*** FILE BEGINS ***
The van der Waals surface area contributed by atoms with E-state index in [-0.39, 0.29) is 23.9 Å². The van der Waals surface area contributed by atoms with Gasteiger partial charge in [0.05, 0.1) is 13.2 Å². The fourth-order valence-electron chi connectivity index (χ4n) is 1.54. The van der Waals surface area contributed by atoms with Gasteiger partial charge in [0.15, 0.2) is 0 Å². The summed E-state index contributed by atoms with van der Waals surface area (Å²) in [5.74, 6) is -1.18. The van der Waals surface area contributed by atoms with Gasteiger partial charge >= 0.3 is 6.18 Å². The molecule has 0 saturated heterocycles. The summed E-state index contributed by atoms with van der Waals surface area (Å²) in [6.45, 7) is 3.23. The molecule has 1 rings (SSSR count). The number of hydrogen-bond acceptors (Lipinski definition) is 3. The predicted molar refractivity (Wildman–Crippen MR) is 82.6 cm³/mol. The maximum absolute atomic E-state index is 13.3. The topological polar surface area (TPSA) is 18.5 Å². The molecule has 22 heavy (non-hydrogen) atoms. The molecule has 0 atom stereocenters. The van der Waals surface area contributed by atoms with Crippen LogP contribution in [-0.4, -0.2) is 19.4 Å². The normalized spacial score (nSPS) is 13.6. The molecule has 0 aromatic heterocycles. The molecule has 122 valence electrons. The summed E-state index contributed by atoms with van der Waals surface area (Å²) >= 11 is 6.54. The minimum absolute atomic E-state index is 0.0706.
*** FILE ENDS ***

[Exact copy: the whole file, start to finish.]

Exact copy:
The van der Waals surface area contributed by atoms with E-state index in [-0.39, 0.29) is 23.9 Å². The van der Waals surface area contributed by atoms with Gasteiger partial charge in [0.05, 0.1) is 13.2 Å². The fourth-order valence-electron chi connectivity index (χ4n) is 1.54. The van der Waals surface area contributed by atoms with Gasteiger partial charge in [0.15, 0.2) is 0 Å². The summed E-state index contributed by atoms with van der Waals surface area (Å²) in [5.74, 6) is -1.18. The van der Waals surface area contributed by atoms with Gasteiger partial charge >= 0.3 is 6.18 Å². The molecule has 0 saturated heterocycles. The summed E-state index contributed by atoms with van der Waals surface area (Å²) in [6.45, 7) is 3.23. The molecule has 1 rings (SSSR count). The number of hydrogen-bond acceptors (Lipinski definition) is 3. The predicted molar refractivity (Wildman–Crippen MR) is 82.6 cm³/mol. The maximum absolute atomic E-state index is 13.3. The topological polar surface area (TPSA) is 18.5 Å². The molecule has 22 heavy (non-hydrogen) atoms. The molecule has 0 atom stereocenters. The van der Waals surface area contributed by atoms with Crippen LogP contribution in [-0.4, -0.2) is 19.4 Å². The normalized spacial score (nSPS) is 13.6. The molecule has 0 aromatic heterocycles. The molecule has 122 valence electrons. The summed E-state index contributed by atoms with van der Waals surface area (Å²) >= 11 is 6.54. The minimum absolute atomic E-state index is 0.0706.